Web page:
Israeli handed 3 life sentences for killing Palestinian family

Court gives Jewish settler three life sentences for murdering a Palestinian toddler and his parents in an arson attack.

An Israeli court handed a Jewish settler three life sentences on Monday for murdering a Palestinian toddler and his parents in an arson attack on their home in the occupied West Bank.

Amiram Ben-Uliel, 25, was sentenced by the Lod court following his conviction in May for the 2015 killings. He was also found guilty of two counts each of attempted murder and arson, along with conspiracy to commit a hate crime.

The arson attack killed 18-month-old Ali Dawabsheh. His mother, Riham, and father, Saad, later died of their wounds. Ali’s four-year-old brother Ahmad survived with burns on his body.

The court said Ben-Uliel’s “actions were meticulously planned, and stemmed from the radical ideology he held and racism”. It said the punishment was “close to the maximum penalty prescribed by the law”.

The Dawabsheh family said no prison sentence could atone for the crime.  

“What will the court’s decision give me? What will it give to Ahmad?” the child’s grandfather, Hussein Dawabsheh, told reporters outside the courtroom on Monday. “It won’t return anything to him.”


The 2015 arson attack came amid a wave of vigilante attacks on West Bank Palestinians by Jewish settlers. 

Ben-Uliel had sought to avenge the killing of an Israeli a month earlier. He chose the Dawabsheh family home and another dwelling in Duma village, near Nablus, on the assumption they were inhabited and, before firebombing them, spray-painted “Revenge” and “Long Live King Messiah” on their walls.

Ben-Uliel was acquitted of a charge of belonging to a “terrorist” organisation.

He first threw a Molotov cocktail through the window of a house whose inhabitants were not at home.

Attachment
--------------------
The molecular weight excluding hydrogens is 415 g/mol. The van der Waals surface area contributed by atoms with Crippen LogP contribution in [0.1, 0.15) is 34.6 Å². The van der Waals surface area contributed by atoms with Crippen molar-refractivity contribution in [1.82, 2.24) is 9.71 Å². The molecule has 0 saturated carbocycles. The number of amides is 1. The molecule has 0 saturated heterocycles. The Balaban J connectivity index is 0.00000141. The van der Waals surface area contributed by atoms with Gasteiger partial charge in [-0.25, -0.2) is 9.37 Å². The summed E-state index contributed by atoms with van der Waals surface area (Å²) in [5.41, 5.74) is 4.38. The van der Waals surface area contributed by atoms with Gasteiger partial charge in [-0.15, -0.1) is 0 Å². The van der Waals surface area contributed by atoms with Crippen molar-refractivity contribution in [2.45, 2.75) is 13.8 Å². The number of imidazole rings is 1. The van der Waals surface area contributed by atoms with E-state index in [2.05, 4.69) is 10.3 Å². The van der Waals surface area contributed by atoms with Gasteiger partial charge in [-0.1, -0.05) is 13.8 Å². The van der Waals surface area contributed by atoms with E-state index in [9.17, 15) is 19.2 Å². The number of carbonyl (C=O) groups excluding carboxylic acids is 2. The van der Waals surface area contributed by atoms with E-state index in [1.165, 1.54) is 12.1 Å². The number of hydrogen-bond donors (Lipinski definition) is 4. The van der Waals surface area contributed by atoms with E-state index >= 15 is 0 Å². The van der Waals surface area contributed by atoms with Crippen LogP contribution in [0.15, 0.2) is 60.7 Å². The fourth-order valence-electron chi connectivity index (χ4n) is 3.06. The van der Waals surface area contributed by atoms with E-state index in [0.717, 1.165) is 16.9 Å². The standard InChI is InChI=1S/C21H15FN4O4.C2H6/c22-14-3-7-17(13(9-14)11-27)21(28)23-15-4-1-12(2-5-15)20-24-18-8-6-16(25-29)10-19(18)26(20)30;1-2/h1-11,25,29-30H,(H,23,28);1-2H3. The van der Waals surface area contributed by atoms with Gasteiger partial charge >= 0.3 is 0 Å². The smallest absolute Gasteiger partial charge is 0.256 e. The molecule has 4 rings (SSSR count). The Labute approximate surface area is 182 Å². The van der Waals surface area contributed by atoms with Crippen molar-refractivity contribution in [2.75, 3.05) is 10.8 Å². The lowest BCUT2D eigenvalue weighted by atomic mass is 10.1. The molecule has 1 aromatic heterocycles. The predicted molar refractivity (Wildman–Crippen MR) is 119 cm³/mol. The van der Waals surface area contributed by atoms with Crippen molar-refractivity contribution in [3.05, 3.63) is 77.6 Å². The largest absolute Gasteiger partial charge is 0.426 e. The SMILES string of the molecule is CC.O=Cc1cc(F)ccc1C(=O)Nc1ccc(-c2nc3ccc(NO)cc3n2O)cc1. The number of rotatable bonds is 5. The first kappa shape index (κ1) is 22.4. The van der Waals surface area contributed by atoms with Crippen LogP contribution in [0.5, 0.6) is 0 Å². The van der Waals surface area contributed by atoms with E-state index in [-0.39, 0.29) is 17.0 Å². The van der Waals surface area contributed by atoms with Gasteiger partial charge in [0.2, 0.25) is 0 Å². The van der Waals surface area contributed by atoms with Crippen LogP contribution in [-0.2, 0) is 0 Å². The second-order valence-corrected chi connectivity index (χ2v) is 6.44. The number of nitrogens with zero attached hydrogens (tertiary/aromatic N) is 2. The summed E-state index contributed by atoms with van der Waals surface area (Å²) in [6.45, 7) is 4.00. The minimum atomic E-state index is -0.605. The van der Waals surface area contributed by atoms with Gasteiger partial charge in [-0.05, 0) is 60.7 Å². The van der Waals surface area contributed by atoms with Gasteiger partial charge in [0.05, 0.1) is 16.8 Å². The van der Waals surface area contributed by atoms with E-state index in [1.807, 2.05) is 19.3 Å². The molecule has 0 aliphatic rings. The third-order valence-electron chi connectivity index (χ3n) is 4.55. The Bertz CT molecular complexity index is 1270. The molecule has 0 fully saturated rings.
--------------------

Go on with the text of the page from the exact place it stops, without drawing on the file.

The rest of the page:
He then proceeded to the Dawabsheh house and threw a second petrol bomb through the bedroom window where the couple and their two children were sleeping, before fleeing.

‘Hilltop youth’

The murders shone a spotlight on Jewish attacks on Palestinians and sparked accusations that Israel had not done enough to prevent such violence. Critics said lesser attacks on mosques or churches had long gone unpunished.

As the investigation into the Duma attack dragged on, Palestinians complained of a double-standard, where Palestinian suspects are quickly rounded up and prosecuted under a military legal system that gives them few rights, while Jewish Israelis are protected by the country’s criminal laws.

Ben-Uliel belonged to a movement known as the “hilltop youth”, a leaderless group of young Jewish settlers who set up unauthorised outposts, usually clusters of trailers, on West Bank hilltops – land the Palestinians want for their hoped-for state.

The Hilltop Youth have been known to attack Palestinians and even to clash with Israeli soldiers in response to perceived moves by the government to limit settlement activity.

A second, underaged defendant in the case entered a plea deal last year in which murder charges against him were reduced to conspiracy charges. The youth had admitted to staking out Duma ahead of the attack with Ben-Uliel, but was said not to have participated in it.

Ben-Uliel said Israeli investigators had forced him to make a false confession to the attack.

The convicted man’s wife, Orian Ben-Uliel, told reporters outside the courtroom following the sentencing “the judges didn’t seek justice or truth. They decided to incriminate my husband at any price”, and the family would appeal to the country’s Supreme Court.

The Stream

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